How Gestational Diabetes Can Affect Mom and Baby
If you’re told you have gestational diabetes…don’t panic. Proper treatment typically leads to normal pregnancies and healthy babies. But, you do need to get proper treatment. Left untreated, gestational diabetes can definitely cause problems. One risk is that baby gets too big (fed by all that extra sugar). A too-big baby (called macrosomia) could make it hard to deliver vaginally and require a C-section. Another risk is high blood pressure (also called preeclampsia). Preeclampsia is a serious condition that can necessitate an emergency deliver…even if the baby is premature. As for the babies, they are often be born with unacceptably low levels of blood sugar (risking seizures), jaundice, or breathing issues. They can even be put at risk of later obesity and diabetes. But take heart—treating your gestational diabetes can prevent these issues.
Most pregnant women with diabetes can breathe a sigh of relief once baby makes her big debut. Although there is a somewhat higher risk of type 2 diabetes later in life. Breastfeeding, eating whole foods, and exercising regularly can all help to reduce your weight and speed recovery from diabetes.
How to Prevent Gestational Diabetes
It’s not possible to entirely prevent gestational diabetes, but if you’re planning to get pregnant, tip the scales in your favor by starting from a healthy weight, eating well, and moving your body every day.
Gestational Diabetes Treatments
Some mamas-to-be with diabetes get better with just a few lifestyle changes, while others require medicine. Typically, eating small, frequent, healthy meals can help level out blood sugar.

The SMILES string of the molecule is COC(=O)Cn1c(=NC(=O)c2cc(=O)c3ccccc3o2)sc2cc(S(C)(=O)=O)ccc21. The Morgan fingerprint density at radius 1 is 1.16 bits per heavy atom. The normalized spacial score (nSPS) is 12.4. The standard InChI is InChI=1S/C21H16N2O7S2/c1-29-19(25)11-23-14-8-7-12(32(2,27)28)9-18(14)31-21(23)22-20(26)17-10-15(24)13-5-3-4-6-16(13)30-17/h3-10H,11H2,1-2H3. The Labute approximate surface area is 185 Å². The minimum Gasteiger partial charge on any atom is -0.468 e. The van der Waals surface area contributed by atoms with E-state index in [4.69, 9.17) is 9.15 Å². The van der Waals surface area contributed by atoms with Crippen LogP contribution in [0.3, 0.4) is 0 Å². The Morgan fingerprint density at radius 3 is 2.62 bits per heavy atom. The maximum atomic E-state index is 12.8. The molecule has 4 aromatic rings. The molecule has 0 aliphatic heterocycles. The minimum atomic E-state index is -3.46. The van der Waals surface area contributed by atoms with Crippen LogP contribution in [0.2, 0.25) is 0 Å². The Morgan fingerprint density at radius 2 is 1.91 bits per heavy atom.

What to Eat With Gestational Diabetes
You’ll want to cut out junk food like sodas and swap simple carbs (white bread, white potatoes) for complex carbs (whole grains, sweet potatoes) while getting plenty of protein, fruits, and veggies. And, of course it also helps to get more sleep and do regular, aerobic exercise.
Overwhelmed? Nutritional counseling is covered by many health insurance plans, so it’s definitely worth looking into! There are also sample meal plans available online. As long as your doctor is on board, moderate exercise—such as a daily walk—will help too.
For more serious cases of gestational diabetes, an oral medication such as Metformin or injections of insulin may be necessary. Both are safe for your baby.
The bottom line: Gestational diabetes can be scary-sounding, but with help from your doctor, it can be managed in order to ensure a safe delivery and healthy baby. Now that’s the kind of sweet we like to see!
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Disclaimer: The information on our site is NOT medical advice for any specific person or condition. It is only meant as general information. If you have any medical questions and concerns about your child or yourself, please contact your health provider.